2. Based on results from mathematical modelling performed by the interdisciplinary researchers in my group (Roxana Aldea, Prof Giles Richardson), we now know that the motive force for perivascular clearance is provided by spontaneous vasomotion resulting from the intrinsic contractions of pericytes and cerebrovascular smooth muscle cells and not by the pulsations derived from cardiac cycle (Dr Alexandra Diem, Prof Neil Bressloff). Collaborations are in place with senior neuroradiologists in University College London and Leiden, The Netherlands to demonstrate in vivo in real time using MRI, the features of the motive force for efficient intramural perivascular clearance and correlate this with findings in different stages of Alzheimer’s disease and mild cognitive impairment. This could be the first marker for impaired clearance of cerebral interstitial fluid in humans. Researcher: Roxana Aldea.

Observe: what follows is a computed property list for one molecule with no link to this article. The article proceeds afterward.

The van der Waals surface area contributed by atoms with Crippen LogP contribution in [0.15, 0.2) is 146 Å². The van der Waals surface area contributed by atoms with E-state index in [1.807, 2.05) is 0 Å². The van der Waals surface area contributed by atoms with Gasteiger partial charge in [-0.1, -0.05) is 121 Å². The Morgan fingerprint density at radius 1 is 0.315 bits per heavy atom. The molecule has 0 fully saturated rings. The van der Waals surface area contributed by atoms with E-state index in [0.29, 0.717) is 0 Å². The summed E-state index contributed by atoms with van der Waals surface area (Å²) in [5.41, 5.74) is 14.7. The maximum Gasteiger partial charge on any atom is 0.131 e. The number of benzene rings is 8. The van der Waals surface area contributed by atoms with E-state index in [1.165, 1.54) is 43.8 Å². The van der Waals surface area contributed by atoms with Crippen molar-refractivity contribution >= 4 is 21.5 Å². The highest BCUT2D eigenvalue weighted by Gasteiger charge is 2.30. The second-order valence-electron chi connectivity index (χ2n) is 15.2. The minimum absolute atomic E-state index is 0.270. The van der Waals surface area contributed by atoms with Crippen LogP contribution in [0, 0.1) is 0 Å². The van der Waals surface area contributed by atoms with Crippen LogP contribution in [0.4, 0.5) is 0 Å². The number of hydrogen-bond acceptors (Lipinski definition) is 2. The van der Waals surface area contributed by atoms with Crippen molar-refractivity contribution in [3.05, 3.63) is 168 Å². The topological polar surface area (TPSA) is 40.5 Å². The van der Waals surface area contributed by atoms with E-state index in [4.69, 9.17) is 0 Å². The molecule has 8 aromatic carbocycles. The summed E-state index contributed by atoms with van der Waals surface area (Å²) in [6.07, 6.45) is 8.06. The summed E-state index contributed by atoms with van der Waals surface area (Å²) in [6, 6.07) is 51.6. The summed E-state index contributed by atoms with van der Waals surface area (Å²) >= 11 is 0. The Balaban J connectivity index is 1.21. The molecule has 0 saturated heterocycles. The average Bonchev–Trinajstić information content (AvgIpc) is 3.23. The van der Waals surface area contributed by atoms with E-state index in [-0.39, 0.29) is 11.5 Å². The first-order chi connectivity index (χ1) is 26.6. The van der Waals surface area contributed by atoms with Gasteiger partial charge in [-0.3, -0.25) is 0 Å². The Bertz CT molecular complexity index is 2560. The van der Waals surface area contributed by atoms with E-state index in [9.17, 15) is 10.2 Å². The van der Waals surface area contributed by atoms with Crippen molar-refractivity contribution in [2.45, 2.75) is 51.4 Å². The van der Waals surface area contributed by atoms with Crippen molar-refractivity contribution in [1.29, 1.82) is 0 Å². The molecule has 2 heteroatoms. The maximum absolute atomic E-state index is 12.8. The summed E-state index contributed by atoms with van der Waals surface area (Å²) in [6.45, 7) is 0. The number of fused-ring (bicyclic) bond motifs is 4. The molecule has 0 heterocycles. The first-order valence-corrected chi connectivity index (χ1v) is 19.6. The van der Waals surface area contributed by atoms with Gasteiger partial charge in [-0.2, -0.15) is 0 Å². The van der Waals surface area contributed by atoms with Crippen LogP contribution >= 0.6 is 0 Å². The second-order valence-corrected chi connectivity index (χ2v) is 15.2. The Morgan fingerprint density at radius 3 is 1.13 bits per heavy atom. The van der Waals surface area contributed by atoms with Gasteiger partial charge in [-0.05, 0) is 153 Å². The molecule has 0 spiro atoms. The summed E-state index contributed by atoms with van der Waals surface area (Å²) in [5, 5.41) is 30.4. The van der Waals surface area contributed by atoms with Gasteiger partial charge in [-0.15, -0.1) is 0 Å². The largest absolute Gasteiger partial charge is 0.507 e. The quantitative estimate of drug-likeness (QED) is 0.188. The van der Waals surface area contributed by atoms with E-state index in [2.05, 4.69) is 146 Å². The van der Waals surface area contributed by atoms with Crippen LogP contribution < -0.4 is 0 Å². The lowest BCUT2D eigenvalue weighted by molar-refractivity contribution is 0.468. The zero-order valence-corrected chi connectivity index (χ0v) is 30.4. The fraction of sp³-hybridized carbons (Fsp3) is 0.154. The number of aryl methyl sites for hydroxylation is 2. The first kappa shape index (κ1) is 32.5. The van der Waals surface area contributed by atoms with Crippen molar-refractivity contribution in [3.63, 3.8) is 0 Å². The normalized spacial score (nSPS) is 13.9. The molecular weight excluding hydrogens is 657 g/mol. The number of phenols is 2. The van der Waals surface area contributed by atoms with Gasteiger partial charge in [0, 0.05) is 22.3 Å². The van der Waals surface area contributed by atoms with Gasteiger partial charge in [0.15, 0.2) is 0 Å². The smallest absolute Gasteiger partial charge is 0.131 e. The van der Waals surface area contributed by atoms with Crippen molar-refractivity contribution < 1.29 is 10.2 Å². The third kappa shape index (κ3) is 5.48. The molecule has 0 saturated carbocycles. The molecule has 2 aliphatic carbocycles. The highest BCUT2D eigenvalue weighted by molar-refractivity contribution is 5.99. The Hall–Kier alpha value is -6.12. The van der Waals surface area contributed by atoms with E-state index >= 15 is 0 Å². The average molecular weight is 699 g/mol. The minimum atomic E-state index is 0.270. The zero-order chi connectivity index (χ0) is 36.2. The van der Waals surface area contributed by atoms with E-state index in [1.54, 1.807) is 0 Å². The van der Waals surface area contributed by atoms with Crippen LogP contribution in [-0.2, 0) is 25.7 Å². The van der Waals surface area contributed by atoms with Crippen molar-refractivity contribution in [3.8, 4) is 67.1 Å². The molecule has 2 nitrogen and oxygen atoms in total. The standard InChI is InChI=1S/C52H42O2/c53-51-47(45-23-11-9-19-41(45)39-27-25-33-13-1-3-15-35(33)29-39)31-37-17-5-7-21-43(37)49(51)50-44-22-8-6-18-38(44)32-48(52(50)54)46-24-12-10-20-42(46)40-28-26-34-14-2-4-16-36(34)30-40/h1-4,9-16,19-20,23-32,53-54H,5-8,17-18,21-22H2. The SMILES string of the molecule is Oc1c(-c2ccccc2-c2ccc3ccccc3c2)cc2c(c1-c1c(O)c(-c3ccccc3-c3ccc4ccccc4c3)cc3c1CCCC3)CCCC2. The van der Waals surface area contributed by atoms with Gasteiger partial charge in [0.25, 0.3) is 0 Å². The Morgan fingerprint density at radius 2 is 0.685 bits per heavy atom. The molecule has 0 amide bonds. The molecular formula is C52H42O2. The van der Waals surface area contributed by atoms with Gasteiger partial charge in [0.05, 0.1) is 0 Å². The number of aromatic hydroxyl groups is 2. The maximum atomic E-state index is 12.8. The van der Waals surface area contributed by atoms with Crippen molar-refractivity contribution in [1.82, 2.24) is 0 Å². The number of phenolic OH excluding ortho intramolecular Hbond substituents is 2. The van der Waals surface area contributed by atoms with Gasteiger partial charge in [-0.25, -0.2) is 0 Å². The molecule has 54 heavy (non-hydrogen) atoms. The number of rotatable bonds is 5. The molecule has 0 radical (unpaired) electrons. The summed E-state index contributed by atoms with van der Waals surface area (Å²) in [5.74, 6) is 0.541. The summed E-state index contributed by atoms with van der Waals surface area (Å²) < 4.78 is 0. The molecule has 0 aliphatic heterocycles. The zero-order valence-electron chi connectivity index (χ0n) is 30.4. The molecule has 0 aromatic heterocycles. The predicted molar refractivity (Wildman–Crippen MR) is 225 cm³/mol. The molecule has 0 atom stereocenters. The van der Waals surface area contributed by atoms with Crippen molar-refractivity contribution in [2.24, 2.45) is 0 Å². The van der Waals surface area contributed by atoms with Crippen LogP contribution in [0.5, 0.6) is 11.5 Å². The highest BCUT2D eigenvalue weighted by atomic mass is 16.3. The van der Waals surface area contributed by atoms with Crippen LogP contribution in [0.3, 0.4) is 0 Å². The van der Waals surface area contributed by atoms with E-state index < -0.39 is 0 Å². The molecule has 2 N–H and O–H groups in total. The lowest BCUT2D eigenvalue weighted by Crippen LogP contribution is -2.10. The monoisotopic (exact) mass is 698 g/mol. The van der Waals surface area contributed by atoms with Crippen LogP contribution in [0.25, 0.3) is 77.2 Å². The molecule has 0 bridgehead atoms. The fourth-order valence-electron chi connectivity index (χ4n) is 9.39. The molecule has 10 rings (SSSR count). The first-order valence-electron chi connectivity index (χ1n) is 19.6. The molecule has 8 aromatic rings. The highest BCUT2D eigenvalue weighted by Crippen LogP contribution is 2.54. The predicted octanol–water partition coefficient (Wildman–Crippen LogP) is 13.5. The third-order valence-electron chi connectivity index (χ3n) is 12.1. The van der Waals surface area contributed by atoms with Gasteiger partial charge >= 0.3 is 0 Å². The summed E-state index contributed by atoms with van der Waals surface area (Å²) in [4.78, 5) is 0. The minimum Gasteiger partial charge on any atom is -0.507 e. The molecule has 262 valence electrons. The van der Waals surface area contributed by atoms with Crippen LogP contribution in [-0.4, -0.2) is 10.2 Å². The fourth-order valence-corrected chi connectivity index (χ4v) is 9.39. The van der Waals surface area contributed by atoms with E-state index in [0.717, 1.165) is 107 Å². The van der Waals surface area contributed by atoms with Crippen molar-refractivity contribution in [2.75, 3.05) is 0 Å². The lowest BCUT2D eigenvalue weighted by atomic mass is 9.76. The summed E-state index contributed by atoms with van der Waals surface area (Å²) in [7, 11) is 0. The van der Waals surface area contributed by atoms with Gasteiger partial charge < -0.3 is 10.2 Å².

3. Using novel nanoparticles produced in-house, with funding from BBSRC project grant we have investigated the capacity of the perivascular drainage pathways and demonstrated that particles of 20nm-1micrometre cannot drain along the intramural perivascular drainage pathways, suggesting these pathways are limited to the elimination of fluid and not cells.

  4. With funding from Biogen, we are currently defining the fine anatomical pathways for the communication between cerebrospinal fluid and the cerebral parenchyma. Researcher: Nazira Albargothy.

  5. Through a BBSRC CASE studentship in partnership with Kirkstall Ltd, we are creating an in vitro model of perivascular drainage pathways. Researcher: Abby Keable.